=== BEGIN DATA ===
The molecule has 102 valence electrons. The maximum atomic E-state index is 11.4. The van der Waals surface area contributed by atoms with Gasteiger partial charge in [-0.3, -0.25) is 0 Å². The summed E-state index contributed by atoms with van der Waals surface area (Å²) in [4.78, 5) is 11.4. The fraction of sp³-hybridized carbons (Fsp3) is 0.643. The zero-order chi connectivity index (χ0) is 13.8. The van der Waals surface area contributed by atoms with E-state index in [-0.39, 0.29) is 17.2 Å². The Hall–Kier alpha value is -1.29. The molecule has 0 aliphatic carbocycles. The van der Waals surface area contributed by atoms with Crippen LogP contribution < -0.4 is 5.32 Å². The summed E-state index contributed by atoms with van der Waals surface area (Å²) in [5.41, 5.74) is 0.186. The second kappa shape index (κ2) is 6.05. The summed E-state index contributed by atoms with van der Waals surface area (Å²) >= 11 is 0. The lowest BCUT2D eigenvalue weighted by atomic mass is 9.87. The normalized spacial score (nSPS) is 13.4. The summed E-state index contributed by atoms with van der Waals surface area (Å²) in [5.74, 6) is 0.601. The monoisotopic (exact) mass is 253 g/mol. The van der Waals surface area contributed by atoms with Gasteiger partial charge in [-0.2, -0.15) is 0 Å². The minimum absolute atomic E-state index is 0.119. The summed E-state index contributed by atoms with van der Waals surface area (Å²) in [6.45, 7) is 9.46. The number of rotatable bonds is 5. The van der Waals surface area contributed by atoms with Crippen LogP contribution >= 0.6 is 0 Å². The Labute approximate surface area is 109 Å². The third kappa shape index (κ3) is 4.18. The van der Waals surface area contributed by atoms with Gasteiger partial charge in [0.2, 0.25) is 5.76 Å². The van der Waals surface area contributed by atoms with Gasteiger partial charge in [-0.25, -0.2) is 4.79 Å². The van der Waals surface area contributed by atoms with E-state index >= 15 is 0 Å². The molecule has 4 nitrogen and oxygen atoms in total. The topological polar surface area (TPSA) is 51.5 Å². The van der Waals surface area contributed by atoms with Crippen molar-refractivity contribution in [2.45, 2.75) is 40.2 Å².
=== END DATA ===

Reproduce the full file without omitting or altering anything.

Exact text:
The molecule has 102 valence electrons. The maximum atomic E-state index is 11.4. The van der Waals surface area contributed by atoms with Gasteiger partial charge in [-0.3, -0.25) is 0 Å². The summed E-state index contributed by atoms with van der Waals surface area (Å²) in [4.78, 5) is 11.4. The fraction of sp³-hybridized carbons (Fsp3) is 0.643. The zero-order chi connectivity index (χ0) is 13.8. The van der Waals surface area contributed by atoms with E-state index in [-0.39, 0.29) is 17.2 Å². The Hall–Kier alpha value is -1.29. The molecule has 0 aliphatic carbocycles. The van der Waals surface area contributed by atoms with Crippen LogP contribution < -0.4 is 5.32 Å². The summed E-state index contributed by atoms with van der Waals surface area (Å²) in [5.41, 5.74) is 0.186. The second kappa shape index (κ2) is 6.05. The summed E-state index contributed by atoms with van der Waals surface area (Å²) >= 11 is 0. The lowest BCUT2D eigenvalue weighted by atomic mass is 9.87. The normalized spacial score (nSPS) is 13.4. The summed E-state index contributed by atoms with van der Waals surface area (Å²) in [5.74, 6) is 0.601. The monoisotopic (exact) mass is 253 g/mol. The van der Waals surface area contributed by atoms with Gasteiger partial charge in [-0.2, -0.15) is 0 Å². The minimum absolute atomic E-state index is 0.119. The summed E-state index contributed by atoms with van der Waals surface area (Å²) in [6.45, 7) is 9.46. The number of rotatable bonds is 5. The van der Waals surface area contributed by atoms with Crippen LogP contribution >= 0.6 is 0 Å². The Labute approximate surface area is 109 Å². The third kappa shape index (κ3) is 4.18. The van der Waals surface area contributed by atoms with Gasteiger partial charge in [0.2, 0.25) is 5.76 Å². The van der Waals surface area contributed by atoms with Gasteiger partial charge in [-0.25, -0.2) is 4.79 Å². The van der Waals surface area contributed by atoms with E-state index >= 15 is 0 Å². The molecule has 4 nitrogen and oxygen atoms in total. The topological polar surface area (TPSA) is 51.5 Å². The van der Waals surface area contributed by atoms with Crippen molar-refractivity contribution in [2.45, 2.75) is 40.2 Å².